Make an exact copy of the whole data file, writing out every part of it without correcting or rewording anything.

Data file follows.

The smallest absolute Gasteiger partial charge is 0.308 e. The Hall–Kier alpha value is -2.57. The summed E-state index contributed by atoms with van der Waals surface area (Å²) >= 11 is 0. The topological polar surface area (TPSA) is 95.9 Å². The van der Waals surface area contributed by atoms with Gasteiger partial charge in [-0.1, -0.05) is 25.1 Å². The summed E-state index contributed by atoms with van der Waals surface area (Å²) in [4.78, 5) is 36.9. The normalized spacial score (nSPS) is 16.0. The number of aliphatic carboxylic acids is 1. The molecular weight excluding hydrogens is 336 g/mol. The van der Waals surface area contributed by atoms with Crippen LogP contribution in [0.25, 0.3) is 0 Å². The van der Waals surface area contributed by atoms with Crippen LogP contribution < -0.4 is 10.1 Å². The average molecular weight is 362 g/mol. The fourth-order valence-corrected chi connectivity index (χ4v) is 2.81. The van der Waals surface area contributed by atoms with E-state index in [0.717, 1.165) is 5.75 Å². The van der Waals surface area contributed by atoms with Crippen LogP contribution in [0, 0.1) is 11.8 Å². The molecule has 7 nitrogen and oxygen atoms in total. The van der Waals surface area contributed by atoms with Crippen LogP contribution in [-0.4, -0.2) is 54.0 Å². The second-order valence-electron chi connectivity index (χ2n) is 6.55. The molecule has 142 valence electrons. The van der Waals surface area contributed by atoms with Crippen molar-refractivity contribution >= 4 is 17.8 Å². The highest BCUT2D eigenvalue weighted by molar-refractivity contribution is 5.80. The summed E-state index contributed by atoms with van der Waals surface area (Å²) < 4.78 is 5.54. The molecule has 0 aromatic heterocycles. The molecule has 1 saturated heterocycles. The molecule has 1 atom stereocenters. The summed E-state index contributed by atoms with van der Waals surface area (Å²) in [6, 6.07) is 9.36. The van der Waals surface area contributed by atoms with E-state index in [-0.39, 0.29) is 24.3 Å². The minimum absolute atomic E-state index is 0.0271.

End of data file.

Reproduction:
The smallest absolute Gasteiger partial charge is 0.308 e. The Hall–Kier alpha value is -2.57. The summed E-state index contributed by atoms with van der Waals surface area (Å²) >= 11 is 0. The topological polar surface area (TPSA) is 95.9 Å². The van der Waals surface area contributed by atoms with Gasteiger partial charge in [-0.1, -0.05) is 25.1 Å². The summed E-state index contributed by atoms with van der Waals surface area (Å²) in [4.78, 5) is 36.9. The normalized spacial score (nSPS) is 16.0. The number of aliphatic carboxylic acids is 1. The molecular weight excluding hydrogens is 336 g/mol. The van der Waals surface area contributed by atoms with Crippen LogP contribution in [0.25, 0.3) is 0 Å². The van der Waals surface area contributed by atoms with Crippen LogP contribution < -0.4 is 10.1 Å². The average molecular weight is 362 g/mol. The fourth-order valence-corrected chi connectivity index (χ4v) is 2.81. The van der Waals surface area contributed by atoms with E-state index in [0.717, 1.165) is 5.75 Å². The van der Waals surface area contributed by atoms with Crippen LogP contribution in [0, 0.1) is 11.8 Å². The molecule has 7 nitrogen and oxygen atoms in total. The van der Waals surface area contributed by atoms with Crippen LogP contribution in [-0.4, -0.2) is 54.0 Å². The second-order valence-electron chi connectivity index (χ2n) is 6.55. The molecule has 142 valence electrons. The van der Waals surface area contributed by atoms with Crippen molar-refractivity contribution >= 4 is 17.8 Å². The highest BCUT2D eigenvalue weighted by molar-refractivity contribution is 5.80. The summed E-state index contributed by atoms with van der Waals surface area (Å²) < 4.78 is 5.54. The molecule has 0 aromatic heterocycles. The molecule has 1 saturated heterocycles. The molecule has 1 atom stereocenters. The summed E-state index contributed by atoms with van der Waals surface area (Å²) in [6, 6.07) is 9.36. The van der Waals surface area contributed by atoms with E-state index in [-0.39, 0.29) is 24.3 Å². The minimum absolute atomic E-state index is 0.0271.